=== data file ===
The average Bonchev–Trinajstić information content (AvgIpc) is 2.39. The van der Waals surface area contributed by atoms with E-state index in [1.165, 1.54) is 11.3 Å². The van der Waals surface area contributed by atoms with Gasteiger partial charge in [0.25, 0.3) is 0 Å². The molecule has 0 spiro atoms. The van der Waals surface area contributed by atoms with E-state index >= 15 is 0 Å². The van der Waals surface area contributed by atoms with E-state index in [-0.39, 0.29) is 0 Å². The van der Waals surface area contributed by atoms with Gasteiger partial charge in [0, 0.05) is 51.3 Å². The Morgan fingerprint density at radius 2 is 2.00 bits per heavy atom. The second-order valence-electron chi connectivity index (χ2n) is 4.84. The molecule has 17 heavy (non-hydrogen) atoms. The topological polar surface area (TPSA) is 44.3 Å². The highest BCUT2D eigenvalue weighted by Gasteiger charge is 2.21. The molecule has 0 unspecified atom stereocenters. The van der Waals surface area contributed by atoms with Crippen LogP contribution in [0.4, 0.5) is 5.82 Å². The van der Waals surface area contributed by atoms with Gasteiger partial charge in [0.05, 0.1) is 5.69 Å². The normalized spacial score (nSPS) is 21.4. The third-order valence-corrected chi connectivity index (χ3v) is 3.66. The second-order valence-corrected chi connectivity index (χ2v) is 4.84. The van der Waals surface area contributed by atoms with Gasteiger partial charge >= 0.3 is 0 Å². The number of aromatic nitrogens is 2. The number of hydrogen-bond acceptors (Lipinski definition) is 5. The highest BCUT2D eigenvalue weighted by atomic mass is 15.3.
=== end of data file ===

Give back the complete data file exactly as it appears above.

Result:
The average Bonchev–Trinajstić information content (AvgIpc) is 2.39. The van der Waals surface area contributed by atoms with E-state index in [1.165, 1.54) is 11.3 Å². The van der Waals surface area contributed by atoms with Gasteiger partial charge in [0.25, 0.3) is 0 Å². The molecule has 0 spiro atoms. The van der Waals surface area contributed by atoms with E-state index >= 15 is 0 Å². The van der Waals surface area contributed by atoms with E-state index in [-0.39, 0.29) is 0 Å². The van der Waals surface area contributed by atoms with Gasteiger partial charge in [0, 0.05) is 51.3 Å². The Morgan fingerprint density at radius 2 is 2.00 bits per heavy atom. The second-order valence-electron chi connectivity index (χ2n) is 4.84. The molecule has 17 heavy (non-hydrogen) atoms. The topological polar surface area (TPSA) is 44.3 Å². The highest BCUT2D eigenvalue weighted by Gasteiger charge is 2.21. The molecule has 0 unspecified atom stereocenters. The van der Waals surface area contributed by atoms with Crippen LogP contribution in [0.4, 0.5) is 5.82 Å². The van der Waals surface area contributed by atoms with Gasteiger partial charge in [0.05, 0.1) is 5.69 Å². The normalized spacial score (nSPS) is 21.4. The third-order valence-corrected chi connectivity index (χ3v) is 3.66. The second-order valence-corrected chi connectivity index (χ2v) is 4.84. The van der Waals surface area contributed by atoms with Gasteiger partial charge >= 0.3 is 0 Å². The number of aromatic nitrogens is 2. The number of hydrogen-bond acceptors (Lipinski definition) is 5. The highest BCUT2D eigenvalue weighted by atomic mass is 15.3.